• Maslow, A H (1962) Was Adler a disciple of Freud? A note. Journ. Individual Psychology, 18,125.
  • Maslow, A H (1963) The need to know and the fear of knowing. Journ. General Psychol., 1963, 68, 111-25.
  • Maslow, A H (1963) The creative attitude. The Structurist, No. 3, 4-10.
  • Maslow, A H (1963) Fusions of facts and values. Amer. Journ. Psychoanalysis, 23,117-31.
  • Maslow, A H (1963) Criteria for judging needs to be instinctoid. Proceedings of 1963 International Congress of Psychology (Amsterdam: North-Holland Publishers, 1964), 86-87.
  • Maslow, A H (1963) Further notes on Being-Psychology. Journ. Humanistic Psychology, 3,120-35.
  • Maslow, A H (1963) Notes on innocent cognition. In L. Schenk-Danzinger and H. Thomae (Eds.), Gegenwartsprobleme der Entwicklungs Psychologic: Festschrift fur Charlotte Buhler, Verlag fur Psyehologie, Gottingen, 1963.
  • Maslow, A H (1963) Notes on unstructured groups. Human Relations Training News, 7, 1-4.
  • Maslow, A H (1964) The superior person. Trans-action, 1964, 1, 10-13.
  • Maslow, A H & Gross, L. (1964) Synergy in society and in the individual. J. Individual Psychol., 20, 153-64.
  • Maslow, A H (1964) Further notes on the Psychology of Being, J. Humanistic Psychology, 4, 45,58.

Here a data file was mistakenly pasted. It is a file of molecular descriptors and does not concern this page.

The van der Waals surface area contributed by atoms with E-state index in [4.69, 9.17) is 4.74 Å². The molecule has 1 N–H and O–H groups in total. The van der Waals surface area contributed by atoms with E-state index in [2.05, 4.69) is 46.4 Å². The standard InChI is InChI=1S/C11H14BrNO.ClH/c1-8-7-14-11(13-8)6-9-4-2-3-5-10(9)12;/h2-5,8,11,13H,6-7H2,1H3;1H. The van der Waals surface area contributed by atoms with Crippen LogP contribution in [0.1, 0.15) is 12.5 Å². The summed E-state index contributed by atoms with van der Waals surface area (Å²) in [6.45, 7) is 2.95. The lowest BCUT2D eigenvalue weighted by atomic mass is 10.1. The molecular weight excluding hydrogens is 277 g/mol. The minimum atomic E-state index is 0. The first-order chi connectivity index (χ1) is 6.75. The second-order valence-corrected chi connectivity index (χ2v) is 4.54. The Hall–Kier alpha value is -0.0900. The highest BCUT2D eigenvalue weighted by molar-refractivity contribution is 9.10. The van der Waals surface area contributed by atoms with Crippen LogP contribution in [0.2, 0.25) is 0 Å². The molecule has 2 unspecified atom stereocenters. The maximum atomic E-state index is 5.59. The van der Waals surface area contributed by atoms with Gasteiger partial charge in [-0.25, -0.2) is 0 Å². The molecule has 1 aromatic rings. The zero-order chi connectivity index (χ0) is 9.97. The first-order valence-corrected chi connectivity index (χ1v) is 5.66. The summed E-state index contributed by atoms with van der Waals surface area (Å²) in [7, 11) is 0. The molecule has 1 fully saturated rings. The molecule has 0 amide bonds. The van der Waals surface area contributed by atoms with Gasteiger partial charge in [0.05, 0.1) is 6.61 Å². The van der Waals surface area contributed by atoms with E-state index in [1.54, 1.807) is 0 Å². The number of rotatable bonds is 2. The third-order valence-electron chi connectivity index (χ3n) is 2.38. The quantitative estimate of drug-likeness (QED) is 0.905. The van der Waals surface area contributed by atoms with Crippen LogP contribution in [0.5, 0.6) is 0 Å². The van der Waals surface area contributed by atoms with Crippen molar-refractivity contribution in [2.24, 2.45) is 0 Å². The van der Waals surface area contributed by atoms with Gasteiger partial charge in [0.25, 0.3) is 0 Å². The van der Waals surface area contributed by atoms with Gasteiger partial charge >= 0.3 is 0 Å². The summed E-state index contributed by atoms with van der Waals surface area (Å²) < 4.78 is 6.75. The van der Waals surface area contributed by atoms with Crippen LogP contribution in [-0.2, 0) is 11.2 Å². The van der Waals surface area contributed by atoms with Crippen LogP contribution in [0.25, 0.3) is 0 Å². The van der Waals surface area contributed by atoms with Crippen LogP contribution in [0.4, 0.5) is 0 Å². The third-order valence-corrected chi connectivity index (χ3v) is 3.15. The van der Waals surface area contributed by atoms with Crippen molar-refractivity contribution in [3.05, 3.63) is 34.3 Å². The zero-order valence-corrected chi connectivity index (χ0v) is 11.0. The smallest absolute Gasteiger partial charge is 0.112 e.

• Maslow, A H (1965) Observing and Reporting Education Experiments. Humanist 25: 13.
  • Maslow, A H (1965) Foreword to Andras Angyal, Neurosis & Treatment: A Holistic Theory, Wiley, v-vii.
  • Maslow, A H (1965) The Need for Creative People. Personnel Administration 28:3-5, 21-22.
  • Maslow, A H (1965) Critique and Discussion. In Money, J. (Ed.), Sex Research: New Developments. Holt, Rinehart & Winston, 135-143, 144- 146.
  • Maslow, A H (1965) Humanistic Science and Transcendent Experiences. Jour. Humanistic Psychol. 5: 219-227.
  • Maslow, A H (1965) Criteria for Judging Needs to be Instinctoid. In Jones, M. R. (Ed.), Human Motivation: A Symposium, Univ. Nebraska Press, 33-47.
  • Maslow, A H (1965) Eupsychian Management: A Journal. Irwin-Dorsey.
  • Maslow, A H & R. Morant,R (1965) Art judgment and the judgment of Others: A Preliminary Study. Jour. Clinical Psychol. 21: 389-391.
  • Maslow, A H (1966) Isomorphic Interrelationships between Knower and Known. In Kepes, G. (Ed.), Sign, Image, Symbol, Braziller.
  • Maslow, A H (1966) The Psychology of Science: A Reconnaissance. New York: Harper & Row.
  • Maslow, A H (1966) Toward a Psychology of Religious Awareness. Explorations 9: 23-41.